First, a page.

Motivation and performance in a game-based intelligent tutoring system

G. Tanner Jackson, Danielle McNamara

Research output: Contribution to journalArticle

79 Scopus citations

Abstract

One strength of educational games stems from their potential to increase students' motivation and engagement during educational tasks. However, game features may also detract from principle learning goals and interfere with students' ability to master the target material. To assess the potential impact of game-based learning environments, in this study we examined motivation and learning for 84 high-school students across eight 1-hr sessions comparing 2 versions of a reading strategy tutoring system, an intelligent tutoring system (iSTART) and its game-based version (iSTART-ME). The results demonstrate equivalent target task performance (i.e., learning) across environments at pretest, posttest, and retention, but significantly higher levels of enjoyment and motivation for the game-based system. Analyses of performance across sessions reveal an initial decrease in performance followed by improvement within the game-based training condition. These results suggest possible constraints and benefits of game-based training, including time-scale effects. The findings from this study offer a potential explanation for some of the mixed findings within the literature and support the integration of game-based features within intelligent tutoring environments that require long-term interactions for students to develop skill mastery.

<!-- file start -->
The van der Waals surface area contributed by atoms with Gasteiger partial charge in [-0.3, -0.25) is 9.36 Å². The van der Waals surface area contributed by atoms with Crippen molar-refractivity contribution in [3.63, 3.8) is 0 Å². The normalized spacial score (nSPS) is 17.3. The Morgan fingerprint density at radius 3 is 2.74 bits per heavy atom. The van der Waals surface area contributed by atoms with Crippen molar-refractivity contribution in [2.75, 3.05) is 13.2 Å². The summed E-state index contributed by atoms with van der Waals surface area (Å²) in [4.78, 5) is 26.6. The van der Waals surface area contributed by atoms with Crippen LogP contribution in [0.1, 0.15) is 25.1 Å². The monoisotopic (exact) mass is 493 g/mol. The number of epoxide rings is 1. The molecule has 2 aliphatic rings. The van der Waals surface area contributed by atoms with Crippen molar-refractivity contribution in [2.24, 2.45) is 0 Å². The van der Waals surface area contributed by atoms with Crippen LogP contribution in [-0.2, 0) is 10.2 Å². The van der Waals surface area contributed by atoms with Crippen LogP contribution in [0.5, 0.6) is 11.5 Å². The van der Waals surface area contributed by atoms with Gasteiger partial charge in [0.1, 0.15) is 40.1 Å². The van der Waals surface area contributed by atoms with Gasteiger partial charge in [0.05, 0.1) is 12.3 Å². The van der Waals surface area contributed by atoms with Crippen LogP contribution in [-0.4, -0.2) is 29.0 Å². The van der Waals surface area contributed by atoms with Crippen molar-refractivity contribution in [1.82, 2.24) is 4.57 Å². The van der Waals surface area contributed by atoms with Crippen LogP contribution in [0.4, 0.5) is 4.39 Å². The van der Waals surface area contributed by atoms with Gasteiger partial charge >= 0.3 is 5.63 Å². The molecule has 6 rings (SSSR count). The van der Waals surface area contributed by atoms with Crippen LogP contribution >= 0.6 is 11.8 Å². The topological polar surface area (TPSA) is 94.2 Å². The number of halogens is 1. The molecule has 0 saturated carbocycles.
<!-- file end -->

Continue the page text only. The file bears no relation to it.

Original languageEnglish (US)
Pages (from-to)1036-1049
Number of pages14
JournalJournal of Educational Psychology
Volume105
Issue number4
DOIs
Publication statusPublished - Nov 2013

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Keywords

  • Educational games
  • Intelligent tutoring
  • Motivation and performance

ASJC Scopus subject areas

  • Developmental and Educational Psychology
  • Education

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